I remember when I was pregnant with Thomas. The due date rolled around. The baby rolled around. In my belly.
Philip and I took long walks. We went to the zoo. We walked some more.
People would call and ask how I was doing. Eventually I took the phone off the hook.
After putting life on hold for a few days, I decided I might as well get back to normal living. Two weeks later, after a nice water aerobics class at the gym, labor started, and the rest is history. I am so glad Thomas was finally born because he helps me so much with dishwashing and wood splitting!
I expect you know what I am talking about?
Priscilla is still chewing her cud, in the barn, in her solitary confinement. I mean stall.
I thought her udder could not grow any larger. It has.
So what do I know about birthing cow babies? Very precious little!
We continue to wait.
It is cold. There is still a significant covering of snow. The pond has a strong water flow so it hasn't frozen like usual. The girls are ice skating on puddles instead, these days. The moon is coming up pretty late at night, and is getting smaller and smaller. I feel like hibernating. Can I hibernate?
Perhaps I should mention that Carmelita makes me laugh so much! When I milk Coco, Carmelita chases the geese and ducks out of the stall. She tosses her head and leaps and prances. What a cutie pie. Even when I feel down in the dumps she coaxes a chuckle out of me. What a precious little thing.
A friend gave me a couple of amazing books for Christmas. One is Your Country Kitchen by Jocasta Innes. It was published in 1979. The book has lovely illustrations and concise directions that instruct one how to brine, slat, smoke dry, press, pickle and preserve. I was very inspired. I also received a collection of recipes, notes and little odds and ends from my grandmother. In the box was a Ball Blue Canning book from 1941. I have been wanting a Ball canning book, and am very happy to have this old copy. It was especially interesting to note historical trivia, like the paragraph mentioning that since rubber and zinc were used in war times, one might find it hard to find rubber seals or zinc lids those days, and suggested alternative ideas. I was shocked to look at the table that listed canning recommendations for the typical famliy of 5. Hundreds and hundreds of quarts were expected to be grown and put up to take care of the family meals throughout the year. Wow. I feel very inspired. Wonder if I can can even half that amount?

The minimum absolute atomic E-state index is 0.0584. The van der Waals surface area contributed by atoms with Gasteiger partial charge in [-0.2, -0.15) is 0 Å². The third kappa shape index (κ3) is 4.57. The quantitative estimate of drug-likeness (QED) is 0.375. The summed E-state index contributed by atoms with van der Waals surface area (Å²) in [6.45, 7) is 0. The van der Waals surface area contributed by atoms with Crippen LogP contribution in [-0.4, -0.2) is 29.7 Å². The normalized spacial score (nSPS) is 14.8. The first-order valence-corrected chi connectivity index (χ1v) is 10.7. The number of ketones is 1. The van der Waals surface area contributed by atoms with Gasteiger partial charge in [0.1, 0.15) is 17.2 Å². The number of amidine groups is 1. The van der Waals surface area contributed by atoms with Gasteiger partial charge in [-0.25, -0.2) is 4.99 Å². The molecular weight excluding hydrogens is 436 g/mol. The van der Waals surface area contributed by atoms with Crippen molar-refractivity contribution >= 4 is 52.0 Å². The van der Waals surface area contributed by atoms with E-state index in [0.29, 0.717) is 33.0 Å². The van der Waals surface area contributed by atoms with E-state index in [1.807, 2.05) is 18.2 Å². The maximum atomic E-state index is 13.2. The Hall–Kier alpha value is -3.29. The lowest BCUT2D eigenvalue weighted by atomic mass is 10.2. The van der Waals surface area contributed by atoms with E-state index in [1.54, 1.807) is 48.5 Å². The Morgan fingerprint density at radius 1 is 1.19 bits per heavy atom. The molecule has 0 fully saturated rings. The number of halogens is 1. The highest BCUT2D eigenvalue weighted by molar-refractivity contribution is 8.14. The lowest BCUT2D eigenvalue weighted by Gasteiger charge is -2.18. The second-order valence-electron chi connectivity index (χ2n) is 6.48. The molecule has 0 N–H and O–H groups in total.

Am looking for an alternative to the standard canning lids. I read that they are coated with the bad plastic and that when this plastic is exposed to acidic foods and high temperatures, a significant amount of the bisphenol A leaches out into the food. Darn.
A friend suggested that I try looking at estate sales for the old fashioned glass lids that one uses with rubber seals. Maybe someone has some boxes of those lids languishing in their basement somewhere? I hope so.
Winter is a good time for waiting. Waiting for springtime. Waiting for green. Waiting for babies. While we wait, I hope we remember to be still and enjoy the smell of cold air and the feel of the hot fire and the taste of winter foods and the sight of little girls skating and big young men splitting firewood. And hopefully the sound of a new little moo in the barn, very soon!